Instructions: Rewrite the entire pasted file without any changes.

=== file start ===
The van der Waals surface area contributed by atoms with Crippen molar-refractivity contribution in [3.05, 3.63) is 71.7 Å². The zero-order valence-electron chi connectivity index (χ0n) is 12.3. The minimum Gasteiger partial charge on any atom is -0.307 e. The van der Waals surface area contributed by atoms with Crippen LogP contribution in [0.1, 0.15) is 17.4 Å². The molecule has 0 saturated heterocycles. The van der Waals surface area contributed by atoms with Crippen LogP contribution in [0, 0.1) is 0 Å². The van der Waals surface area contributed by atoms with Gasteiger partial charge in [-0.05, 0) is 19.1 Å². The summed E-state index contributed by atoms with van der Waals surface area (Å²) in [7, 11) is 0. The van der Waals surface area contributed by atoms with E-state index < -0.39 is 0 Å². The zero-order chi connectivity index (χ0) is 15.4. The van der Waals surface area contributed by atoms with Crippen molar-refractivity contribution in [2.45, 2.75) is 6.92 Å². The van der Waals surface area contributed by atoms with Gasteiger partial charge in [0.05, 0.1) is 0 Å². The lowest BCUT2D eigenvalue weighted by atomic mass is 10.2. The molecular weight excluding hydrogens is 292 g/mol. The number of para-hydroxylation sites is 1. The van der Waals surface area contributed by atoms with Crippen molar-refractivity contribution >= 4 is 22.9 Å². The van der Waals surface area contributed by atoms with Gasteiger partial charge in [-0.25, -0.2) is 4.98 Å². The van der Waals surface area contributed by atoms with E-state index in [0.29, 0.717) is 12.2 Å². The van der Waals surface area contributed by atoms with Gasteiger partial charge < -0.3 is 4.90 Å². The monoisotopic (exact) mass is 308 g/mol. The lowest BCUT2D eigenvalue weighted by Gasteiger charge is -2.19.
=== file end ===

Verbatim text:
The van der Waals surface area contributed by atoms with Crippen molar-refractivity contribution in [3.05, 3.63) is 71.7 Å². The zero-order valence-electron chi connectivity index (χ0n) is 12.3. The minimum Gasteiger partial charge on any atom is -0.307 e. The van der Waals surface area contributed by atoms with Crippen LogP contribution in [0.1, 0.15) is 17.4 Å². The molecule has 0 saturated heterocycles. The van der Waals surface area contributed by atoms with Crippen LogP contribution in [0, 0.1) is 0 Å². The van der Waals surface area contributed by atoms with Gasteiger partial charge in [-0.05, 0) is 19.1 Å². The summed E-state index contributed by atoms with van der Waals surface area (Å²) in [7, 11) is 0. The van der Waals surface area contributed by atoms with E-state index < -0.39 is 0 Å². The zero-order chi connectivity index (χ0) is 15.4. The van der Waals surface area contributed by atoms with Crippen molar-refractivity contribution in [2.45, 2.75) is 6.92 Å². The van der Waals surface area contributed by atoms with Gasteiger partial charge in [0.05, 0.1) is 0 Å². The lowest BCUT2D eigenvalue weighted by atomic mass is 10.2. The molecular weight excluding hydrogens is 292 g/mol. The number of para-hydroxylation sites is 1. The van der Waals surface area contributed by atoms with Crippen molar-refractivity contribution >= 4 is 22.9 Å². The van der Waals surface area contributed by atoms with Gasteiger partial charge in [-0.25, -0.2) is 4.98 Å². The van der Waals surface area contributed by atoms with E-state index in [0.29, 0.717) is 12.2 Å². The van der Waals surface area contributed by atoms with Gasteiger partial charge < -0.3 is 4.90 Å². The monoisotopic (exact) mass is 308 g/mol. The lowest BCUT2D eigenvalue weighted by Gasteiger charge is -2.19.